I found one of his little scribbled outlines the other day. It was only about five or six words, but enough to help him get his thoughts together. Also, I remember him getting off on tangents when preaching. After catching himself, he’d say, “That one’s free of charge” or “It won’t cost you a penny for that sermon” and then get back on the subject.
He never had his own agenda. He said his main verse was Paul’s words in 1 Corinthians 2:2: For I determined not to know any thing among you, save Jesus Christ, and him crucified. That was Daddy.
Yes, Daddy knew that printing and publishing the Chronicle was the right thing to do, since it let people know what was happening in the church all over the world.
The United States was just realizing that mission work was so important, and the Chronicle was at least partially responsible for that knowledge.
Otis Gatewood and Maurice and Marie Hall were the most well-known missionaries I remembered, but there were lots of people who were in the mission field, including the Padens in Italy. There were so many at Abilene Christian College who were mission-minded, such as J.W. Treat, Homer Hailey, and many more.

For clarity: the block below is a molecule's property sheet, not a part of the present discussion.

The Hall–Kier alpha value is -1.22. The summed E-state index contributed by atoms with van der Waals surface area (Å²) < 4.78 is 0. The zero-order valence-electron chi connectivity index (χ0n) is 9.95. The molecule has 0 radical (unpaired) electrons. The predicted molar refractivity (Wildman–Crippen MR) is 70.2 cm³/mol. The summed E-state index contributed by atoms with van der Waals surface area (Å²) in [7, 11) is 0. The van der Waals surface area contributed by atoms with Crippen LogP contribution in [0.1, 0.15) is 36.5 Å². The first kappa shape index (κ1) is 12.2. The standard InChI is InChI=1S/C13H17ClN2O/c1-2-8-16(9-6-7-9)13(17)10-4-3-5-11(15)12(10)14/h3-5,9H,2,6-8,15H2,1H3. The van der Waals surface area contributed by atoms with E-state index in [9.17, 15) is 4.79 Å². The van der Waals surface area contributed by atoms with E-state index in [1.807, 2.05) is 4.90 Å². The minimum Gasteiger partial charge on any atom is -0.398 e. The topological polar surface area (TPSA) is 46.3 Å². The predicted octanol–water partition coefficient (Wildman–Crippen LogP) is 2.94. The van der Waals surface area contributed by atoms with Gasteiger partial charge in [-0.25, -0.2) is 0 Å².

The name of the company wasn’t The Christian Chronicle, but Hicks Printing Company. Daddy printed lots of other stuff. There was a song book called “Great Songs of the Church” as well as a whole series of commentaries on the Bible and also lots of bulletins for various congregations around Abilene. We kids would help fold and get them ready to deliver or to be picked up.
We all went without a lot of things, and clothes, and all that, but it was the only thing we knew.
“He was witty, reserved and always fair in his dealings with people.”
Mom wasn’t brought up in the church, but when she married Daddy, she really pitched herself into whatever he wanted to do. She was really a people person and could talk to anyone she met. She was such a great asset to him. I often wondered if she might have had second thoughts about marrying him if she knew what she was in for!
As for me, I’m still very oriented toward mission work, and served some years in New Hampshire.
Now I’m a member of a congregation that is mission-oriented, and also a ladies’ Bible class that contributes to different missions.
Daddy was what I call a “chronicler.” He didn’t want to sway opinion except toward what the Bible taught and only wanted to report what had happened or was happening. His emphasis was always on mission work and spreading the Gospel worldwide — no gossip, no opinions, no trying to sway people’s opinions about certain things, people, places or work that was going on, just straightforward reporting the situation as it was.
Subscribe today to receive more inspiring articles like this one delivered straight to your inbox twice a month.
Your donation helps us not only keep our quality of journalism high, but helps us continue to reach more people in the Churches of Christ community.